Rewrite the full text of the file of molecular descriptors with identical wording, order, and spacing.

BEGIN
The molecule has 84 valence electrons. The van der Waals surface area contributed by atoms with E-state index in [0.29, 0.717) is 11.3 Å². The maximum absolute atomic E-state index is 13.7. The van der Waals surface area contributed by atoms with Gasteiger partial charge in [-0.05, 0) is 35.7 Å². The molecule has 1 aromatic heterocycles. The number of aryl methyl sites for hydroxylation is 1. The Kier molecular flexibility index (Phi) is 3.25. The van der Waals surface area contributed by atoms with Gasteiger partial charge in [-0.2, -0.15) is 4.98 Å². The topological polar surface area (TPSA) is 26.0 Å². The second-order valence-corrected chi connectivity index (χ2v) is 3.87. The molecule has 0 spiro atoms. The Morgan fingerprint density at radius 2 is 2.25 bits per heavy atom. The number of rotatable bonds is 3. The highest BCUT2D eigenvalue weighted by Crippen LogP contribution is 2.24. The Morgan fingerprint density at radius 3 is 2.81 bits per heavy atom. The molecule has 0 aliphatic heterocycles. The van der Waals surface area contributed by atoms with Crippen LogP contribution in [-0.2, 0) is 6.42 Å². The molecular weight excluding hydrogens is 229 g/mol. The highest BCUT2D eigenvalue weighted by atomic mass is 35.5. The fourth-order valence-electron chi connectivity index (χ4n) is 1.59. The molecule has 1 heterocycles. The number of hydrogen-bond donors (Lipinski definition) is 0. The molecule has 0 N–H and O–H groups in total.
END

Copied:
The molecule has 84 valence electrons. The van der Waals surface area contributed by atoms with E-state index in [0.29, 0.717) is 11.3 Å². The maximum absolute atomic E-state index is 13.7. The van der Waals surface area contributed by atoms with Gasteiger partial charge in [-0.05, 0) is 35.7 Å². The molecule has 1 aromatic heterocycles. The number of aryl methyl sites for hydroxylation is 1. The Kier molecular flexibility index (Phi) is 3.25. The van der Waals surface area contributed by atoms with Gasteiger partial charge in [-0.2, -0.15) is 4.98 Å². The topological polar surface area (TPSA) is 26.0 Å². The second-order valence-corrected chi connectivity index (χ2v) is 3.87. The molecule has 0 spiro atoms. The Morgan fingerprint density at radius 2 is 2.25 bits per heavy atom. The number of rotatable bonds is 3. The highest BCUT2D eigenvalue weighted by Crippen LogP contribution is 2.24. The Morgan fingerprint density at radius 3 is 2.81 bits per heavy atom. The molecule has 0 aliphatic heterocycles. The van der Waals surface area contributed by atoms with Crippen LogP contribution in [-0.2, 0) is 6.42 Å². The molecular weight excluding hydrogens is 229 g/mol. The highest BCUT2D eigenvalue weighted by atomic mass is 35.5. The fourth-order valence-electron chi connectivity index (χ4n) is 1.59. The molecule has 1 heterocycles. The number of hydrogen-bond donors (Lipinski definition) is 0. The molecule has 0 N–H and O–H groups in total.